Undervaluation of Employee Satisfaction
The Journal of Investing
Security Analysis and valuation, ESG investing, Performance measurement
Business | Finance and Financial Management | Portfolio and Security Analysis
Prior literature has shown that companies in Fortune’s list of 100 best companies (BCs) to work for in the United States earn positive abnormal returns in the period after the list is published. This article assesses to what extent the prior performance of stocks is related to this anomaly. The authors find that these abnormal returns are indeed confined to a subset of BCs that performed poorly over the previous two years. Specifically, during the 1998–2017 period, a value-weighted portfolio of loser BCs earns an annualized three-factor alpha of 12.65% in the subsequent year, while the same figure for other BCs is an insignificant 1.11%. They also find that hedge funds hold more underappreciated BCs in their portfolios in comparison to other BCs, but other institutional investors do not. These findings are consistent with the view that mispricing forms over time and support the hypothesis that undervaluing human capital plays a vital role in the BC anomaly.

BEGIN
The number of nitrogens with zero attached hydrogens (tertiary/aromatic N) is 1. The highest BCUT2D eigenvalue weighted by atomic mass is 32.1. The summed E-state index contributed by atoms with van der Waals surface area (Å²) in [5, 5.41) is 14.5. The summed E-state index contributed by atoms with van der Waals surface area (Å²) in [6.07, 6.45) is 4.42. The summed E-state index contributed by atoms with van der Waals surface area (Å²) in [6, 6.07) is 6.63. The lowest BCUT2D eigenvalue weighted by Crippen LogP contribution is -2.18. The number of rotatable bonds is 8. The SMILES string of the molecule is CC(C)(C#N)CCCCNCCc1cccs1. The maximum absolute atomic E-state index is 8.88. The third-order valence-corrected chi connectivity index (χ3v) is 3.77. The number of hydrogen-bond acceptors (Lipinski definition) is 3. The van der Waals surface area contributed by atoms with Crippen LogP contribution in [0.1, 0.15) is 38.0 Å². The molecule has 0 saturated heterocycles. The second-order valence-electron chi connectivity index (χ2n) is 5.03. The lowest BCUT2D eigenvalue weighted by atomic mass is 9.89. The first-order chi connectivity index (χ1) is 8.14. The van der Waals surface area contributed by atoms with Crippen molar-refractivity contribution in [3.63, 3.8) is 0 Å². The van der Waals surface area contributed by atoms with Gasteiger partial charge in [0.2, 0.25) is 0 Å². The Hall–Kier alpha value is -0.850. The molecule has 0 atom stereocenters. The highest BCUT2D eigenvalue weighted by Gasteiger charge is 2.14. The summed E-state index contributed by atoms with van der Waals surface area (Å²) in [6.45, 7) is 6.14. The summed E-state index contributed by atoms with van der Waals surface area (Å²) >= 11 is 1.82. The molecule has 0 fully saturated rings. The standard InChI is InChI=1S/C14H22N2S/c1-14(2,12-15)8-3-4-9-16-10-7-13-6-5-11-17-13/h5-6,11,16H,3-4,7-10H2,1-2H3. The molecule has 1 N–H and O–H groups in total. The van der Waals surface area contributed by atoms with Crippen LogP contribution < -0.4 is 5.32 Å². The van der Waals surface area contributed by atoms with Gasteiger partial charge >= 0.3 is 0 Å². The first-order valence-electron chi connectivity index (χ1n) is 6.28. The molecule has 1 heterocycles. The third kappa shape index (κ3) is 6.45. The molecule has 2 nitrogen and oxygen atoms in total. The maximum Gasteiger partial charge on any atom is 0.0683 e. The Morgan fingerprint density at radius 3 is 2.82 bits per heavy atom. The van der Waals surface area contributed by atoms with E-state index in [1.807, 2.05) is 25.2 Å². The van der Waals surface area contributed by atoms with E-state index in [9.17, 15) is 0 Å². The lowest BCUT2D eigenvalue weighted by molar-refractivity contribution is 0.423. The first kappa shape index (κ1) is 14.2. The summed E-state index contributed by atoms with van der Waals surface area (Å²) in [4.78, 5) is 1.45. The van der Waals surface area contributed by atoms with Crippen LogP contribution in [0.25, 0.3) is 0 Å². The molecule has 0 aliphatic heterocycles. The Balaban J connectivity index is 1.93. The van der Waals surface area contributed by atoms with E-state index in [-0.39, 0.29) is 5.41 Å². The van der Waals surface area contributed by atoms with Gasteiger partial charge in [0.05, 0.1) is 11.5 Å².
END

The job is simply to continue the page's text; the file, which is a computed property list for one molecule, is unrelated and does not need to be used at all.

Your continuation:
Celiker, Umut; Chowdhury, Jaideep; and Sonaer, Gokhan, "Undervaluation of Employee Satisfaction" (2021). Business Faculty Publications. 330.